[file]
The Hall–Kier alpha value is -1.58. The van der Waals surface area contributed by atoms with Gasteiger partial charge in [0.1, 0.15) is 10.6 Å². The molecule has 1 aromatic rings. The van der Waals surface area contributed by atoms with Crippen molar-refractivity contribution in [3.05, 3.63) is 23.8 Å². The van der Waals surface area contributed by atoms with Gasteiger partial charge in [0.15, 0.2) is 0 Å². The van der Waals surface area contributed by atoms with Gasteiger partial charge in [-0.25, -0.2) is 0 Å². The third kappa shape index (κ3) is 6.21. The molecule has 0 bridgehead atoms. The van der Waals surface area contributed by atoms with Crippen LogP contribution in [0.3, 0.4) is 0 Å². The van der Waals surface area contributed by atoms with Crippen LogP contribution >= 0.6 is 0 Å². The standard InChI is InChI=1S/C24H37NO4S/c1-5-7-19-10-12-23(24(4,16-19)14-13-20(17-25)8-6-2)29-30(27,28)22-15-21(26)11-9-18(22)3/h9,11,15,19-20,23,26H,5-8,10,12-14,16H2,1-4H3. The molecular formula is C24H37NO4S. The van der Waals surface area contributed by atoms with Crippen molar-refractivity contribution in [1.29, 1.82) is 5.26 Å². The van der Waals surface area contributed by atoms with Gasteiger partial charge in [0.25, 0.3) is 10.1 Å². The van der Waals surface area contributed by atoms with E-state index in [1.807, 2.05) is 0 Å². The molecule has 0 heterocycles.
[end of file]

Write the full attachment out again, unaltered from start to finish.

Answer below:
The Hall–Kier alpha value is -1.58. The van der Waals surface area contributed by atoms with Gasteiger partial charge in [0.1, 0.15) is 10.6 Å². The molecule has 1 aromatic rings. The van der Waals surface area contributed by atoms with Crippen molar-refractivity contribution in [3.05, 3.63) is 23.8 Å². The van der Waals surface area contributed by atoms with Gasteiger partial charge in [0.15, 0.2) is 0 Å². The van der Waals surface area contributed by atoms with Gasteiger partial charge in [-0.25, -0.2) is 0 Å². The third kappa shape index (κ3) is 6.21. The molecule has 0 bridgehead atoms. The van der Waals surface area contributed by atoms with Crippen LogP contribution in [0.3, 0.4) is 0 Å². The van der Waals surface area contributed by atoms with Crippen LogP contribution >= 0.6 is 0 Å². The standard InChI is InChI=1S/C24H37NO4S/c1-5-7-19-10-12-23(24(4,16-19)14-13-20(17-25)8-6-2)29-30(27,28)22-15-21(26)11-9-18(22)3/h9,11,15,19-20,23,26H,5-8,10,12-14,16H2,1-4H3. The molecular formula is C24H37NO4S. The van der Waals surface area contributed by atoms with Crippen molar-refractivity contribution in [1.29, 1.82) is 5.26 Å². The van der Waals surface area contributed by atoms with Gasteiger partial charge in [0.25, 0.3) is 10.1 Å². The van der Waals surface area contributed by atoms with E-state index in [1.807, 2.05) is 0 Å². The molecule has 0 heterocycles.